Peter Sunde, one of the co-founders of the infamous The Pirate Bay file-sharing search engine, argues that Big Content should start innovating and stop trying to use the courts and the law to put the genie back in the bottle.
By Peter Sunde, Wired:
When I was 9 years old I got my first computer, an Amiga 500. It was the best computer ever built, with great graphics, amazing sound and seven times faster than the Commodore 64. One of my friends said that the Amiga was useless since you needed to boot it from floppies. On the C64 you could program without even a cassette.
Of course the C64 died while the Amiga flourished. The Amiga later died when even better technology came along. We all know how evolution works, except one industry that refuses to evolve: the entertainment industry.
Instead of looking at evolution as something inevitable, the industry has made it their business to refuse and/or sue change, by any necessary means.
In the case of The Pirate Bay, it’s been particularly obvious. My fellow co-founders — Fredrik Neij and Gottfrid Svartholm — and I were convicted in 2009 of contributory copyright infringement. Last week the Supreme Court of Sweden refused to hear our appeal. We each face between four months and one year in prison. My sentence was eight months.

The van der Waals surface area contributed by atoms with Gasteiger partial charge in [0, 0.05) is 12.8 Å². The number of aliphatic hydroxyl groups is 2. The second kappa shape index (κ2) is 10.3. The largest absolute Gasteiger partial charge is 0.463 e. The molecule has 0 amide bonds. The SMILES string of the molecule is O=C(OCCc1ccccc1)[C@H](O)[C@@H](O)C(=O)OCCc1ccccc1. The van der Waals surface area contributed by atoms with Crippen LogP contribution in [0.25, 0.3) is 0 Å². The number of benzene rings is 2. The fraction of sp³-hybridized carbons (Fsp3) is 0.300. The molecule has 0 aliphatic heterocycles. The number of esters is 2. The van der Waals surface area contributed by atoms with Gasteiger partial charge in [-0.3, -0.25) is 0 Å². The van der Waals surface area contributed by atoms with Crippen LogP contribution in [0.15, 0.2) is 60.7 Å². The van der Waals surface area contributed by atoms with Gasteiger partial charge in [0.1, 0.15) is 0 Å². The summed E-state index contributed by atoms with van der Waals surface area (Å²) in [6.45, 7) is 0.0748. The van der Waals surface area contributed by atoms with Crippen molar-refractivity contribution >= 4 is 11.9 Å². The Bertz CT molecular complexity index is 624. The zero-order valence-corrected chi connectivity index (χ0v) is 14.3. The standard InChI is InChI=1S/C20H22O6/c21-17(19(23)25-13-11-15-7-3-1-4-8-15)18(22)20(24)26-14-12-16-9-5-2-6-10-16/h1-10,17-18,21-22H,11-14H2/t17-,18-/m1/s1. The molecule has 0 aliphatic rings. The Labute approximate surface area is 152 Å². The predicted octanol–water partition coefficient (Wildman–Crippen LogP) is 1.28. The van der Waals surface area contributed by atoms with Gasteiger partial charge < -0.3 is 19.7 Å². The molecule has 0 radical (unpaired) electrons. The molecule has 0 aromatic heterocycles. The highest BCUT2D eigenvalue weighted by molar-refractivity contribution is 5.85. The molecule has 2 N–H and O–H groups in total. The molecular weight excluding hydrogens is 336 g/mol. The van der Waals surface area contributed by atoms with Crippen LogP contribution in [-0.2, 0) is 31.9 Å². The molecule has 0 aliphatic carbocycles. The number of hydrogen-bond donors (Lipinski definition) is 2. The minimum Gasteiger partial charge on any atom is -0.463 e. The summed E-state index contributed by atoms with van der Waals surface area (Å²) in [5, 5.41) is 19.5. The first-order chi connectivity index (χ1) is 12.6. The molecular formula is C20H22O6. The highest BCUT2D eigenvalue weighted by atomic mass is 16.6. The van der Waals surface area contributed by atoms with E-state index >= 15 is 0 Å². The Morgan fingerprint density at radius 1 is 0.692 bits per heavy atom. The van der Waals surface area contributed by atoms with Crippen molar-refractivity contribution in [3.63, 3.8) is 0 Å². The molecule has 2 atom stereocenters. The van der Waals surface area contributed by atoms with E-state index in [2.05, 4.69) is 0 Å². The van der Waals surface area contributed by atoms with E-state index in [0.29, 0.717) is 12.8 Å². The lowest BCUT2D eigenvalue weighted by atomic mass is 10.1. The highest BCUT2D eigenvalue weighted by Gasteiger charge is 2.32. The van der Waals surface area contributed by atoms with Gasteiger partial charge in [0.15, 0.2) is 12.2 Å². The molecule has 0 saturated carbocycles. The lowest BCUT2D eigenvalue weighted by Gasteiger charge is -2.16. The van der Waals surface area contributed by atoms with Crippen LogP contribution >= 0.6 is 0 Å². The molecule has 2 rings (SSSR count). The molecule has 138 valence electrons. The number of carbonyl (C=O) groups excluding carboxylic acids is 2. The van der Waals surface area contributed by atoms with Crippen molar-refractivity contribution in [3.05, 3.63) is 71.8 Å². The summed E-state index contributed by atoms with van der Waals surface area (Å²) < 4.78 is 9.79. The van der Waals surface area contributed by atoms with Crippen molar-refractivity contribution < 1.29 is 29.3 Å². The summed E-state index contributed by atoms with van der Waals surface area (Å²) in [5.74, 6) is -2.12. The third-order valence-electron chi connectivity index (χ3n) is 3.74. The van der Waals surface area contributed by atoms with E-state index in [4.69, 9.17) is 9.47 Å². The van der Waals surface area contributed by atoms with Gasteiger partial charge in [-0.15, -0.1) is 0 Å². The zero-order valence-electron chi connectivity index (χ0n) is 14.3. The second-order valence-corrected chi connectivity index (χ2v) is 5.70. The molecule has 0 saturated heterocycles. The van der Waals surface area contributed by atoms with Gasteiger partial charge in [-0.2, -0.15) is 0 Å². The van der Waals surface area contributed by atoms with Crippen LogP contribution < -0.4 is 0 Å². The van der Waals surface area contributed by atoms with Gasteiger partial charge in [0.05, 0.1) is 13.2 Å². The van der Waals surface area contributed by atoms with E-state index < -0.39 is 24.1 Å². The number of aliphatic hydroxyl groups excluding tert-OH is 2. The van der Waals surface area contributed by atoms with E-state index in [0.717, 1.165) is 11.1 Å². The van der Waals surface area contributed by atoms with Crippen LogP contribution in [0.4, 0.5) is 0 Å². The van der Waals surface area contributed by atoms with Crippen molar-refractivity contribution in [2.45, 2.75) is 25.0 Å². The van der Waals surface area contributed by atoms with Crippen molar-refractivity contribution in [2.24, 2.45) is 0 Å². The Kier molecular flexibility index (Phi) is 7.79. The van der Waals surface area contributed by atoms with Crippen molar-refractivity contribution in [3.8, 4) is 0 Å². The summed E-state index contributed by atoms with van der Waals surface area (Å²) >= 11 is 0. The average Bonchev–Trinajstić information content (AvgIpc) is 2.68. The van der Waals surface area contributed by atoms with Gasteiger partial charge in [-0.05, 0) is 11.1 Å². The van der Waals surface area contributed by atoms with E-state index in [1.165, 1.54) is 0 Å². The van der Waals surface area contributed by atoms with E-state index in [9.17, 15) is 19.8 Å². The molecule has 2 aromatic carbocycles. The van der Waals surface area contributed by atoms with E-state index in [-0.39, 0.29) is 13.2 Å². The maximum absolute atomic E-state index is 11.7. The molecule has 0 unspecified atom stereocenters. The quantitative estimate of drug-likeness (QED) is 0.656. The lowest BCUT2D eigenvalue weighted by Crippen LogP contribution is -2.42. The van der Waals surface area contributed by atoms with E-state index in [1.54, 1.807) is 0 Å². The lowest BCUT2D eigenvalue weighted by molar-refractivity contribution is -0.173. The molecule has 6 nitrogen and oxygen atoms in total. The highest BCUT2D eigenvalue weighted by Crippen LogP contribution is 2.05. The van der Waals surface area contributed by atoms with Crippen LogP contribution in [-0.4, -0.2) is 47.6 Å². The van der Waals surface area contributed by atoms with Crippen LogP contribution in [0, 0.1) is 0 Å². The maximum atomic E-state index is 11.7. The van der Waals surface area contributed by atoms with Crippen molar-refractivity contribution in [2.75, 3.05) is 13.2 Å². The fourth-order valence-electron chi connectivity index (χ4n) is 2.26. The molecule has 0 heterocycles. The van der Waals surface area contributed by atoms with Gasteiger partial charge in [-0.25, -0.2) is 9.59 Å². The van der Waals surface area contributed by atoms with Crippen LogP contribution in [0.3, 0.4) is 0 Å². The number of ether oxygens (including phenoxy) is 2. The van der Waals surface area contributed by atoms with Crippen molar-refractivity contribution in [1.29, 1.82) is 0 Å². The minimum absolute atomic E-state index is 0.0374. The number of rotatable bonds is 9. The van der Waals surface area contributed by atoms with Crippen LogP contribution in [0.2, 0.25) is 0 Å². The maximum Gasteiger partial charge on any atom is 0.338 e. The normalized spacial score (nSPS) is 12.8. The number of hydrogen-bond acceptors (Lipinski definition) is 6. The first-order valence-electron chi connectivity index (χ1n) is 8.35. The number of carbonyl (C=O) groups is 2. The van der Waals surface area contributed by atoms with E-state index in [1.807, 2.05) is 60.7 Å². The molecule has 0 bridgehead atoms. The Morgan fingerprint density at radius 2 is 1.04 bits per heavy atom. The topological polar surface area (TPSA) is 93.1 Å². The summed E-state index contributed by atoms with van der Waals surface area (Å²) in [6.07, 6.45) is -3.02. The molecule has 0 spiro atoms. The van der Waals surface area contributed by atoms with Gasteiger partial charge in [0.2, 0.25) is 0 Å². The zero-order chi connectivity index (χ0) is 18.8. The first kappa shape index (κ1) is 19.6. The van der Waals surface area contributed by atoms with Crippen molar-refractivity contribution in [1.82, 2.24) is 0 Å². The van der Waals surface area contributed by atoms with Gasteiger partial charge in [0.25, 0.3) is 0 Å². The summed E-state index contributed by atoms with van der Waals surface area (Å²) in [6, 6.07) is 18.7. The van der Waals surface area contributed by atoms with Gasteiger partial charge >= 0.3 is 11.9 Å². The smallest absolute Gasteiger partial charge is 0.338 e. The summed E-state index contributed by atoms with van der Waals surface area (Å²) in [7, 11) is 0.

Of course I would have preferred to win in the Supreme Court as personal vindication and to vacate my sentence. But beyond that, the Court has squandered a golden opportunity to define how to interpret the European Union directives for digital information. That decision not to decide has prompted many legal experts in Sweden to question the motives of denying the appeal. But the questionable decisions started long before that.
The Swedish prosecutor sent out a memo in 2006 saying that TPB wasn’t guilty of “main” crimes — at best it aids and abets (he also mentioned that the people running TPB were very clever). But Hollywood was not happy with this and forced the Swedish Minister of Justice to visit the White House and talk about it. The United States told Sweden that if they didn’t get rid of the site, they would not be allowed to trade with the U.S.!
The minister (illegally) told the prosecutor what had happened which forced him to raid TPB — only a few weeks after sending out that memo about how legal it was.
Evidently, Warner Brothers felt that the investigation was taking too long. The studio contacted the police officer in charge of the investigation (one person that worked mostly by himself) and before I had even been questioned by him, he interviewed for a job with Warner Brothers.
When we found out he’d been hired (by him changing his employer from “Polisen” to “Warner Bros” on Facebook) the reply we got was that it was proof that Swedish IT police are of such high caliber that even the big U.S. companies would hire them.
I got promoted from “witness” to “suspect” a week after the job was promised.
Continue reading the rest of the story on Wired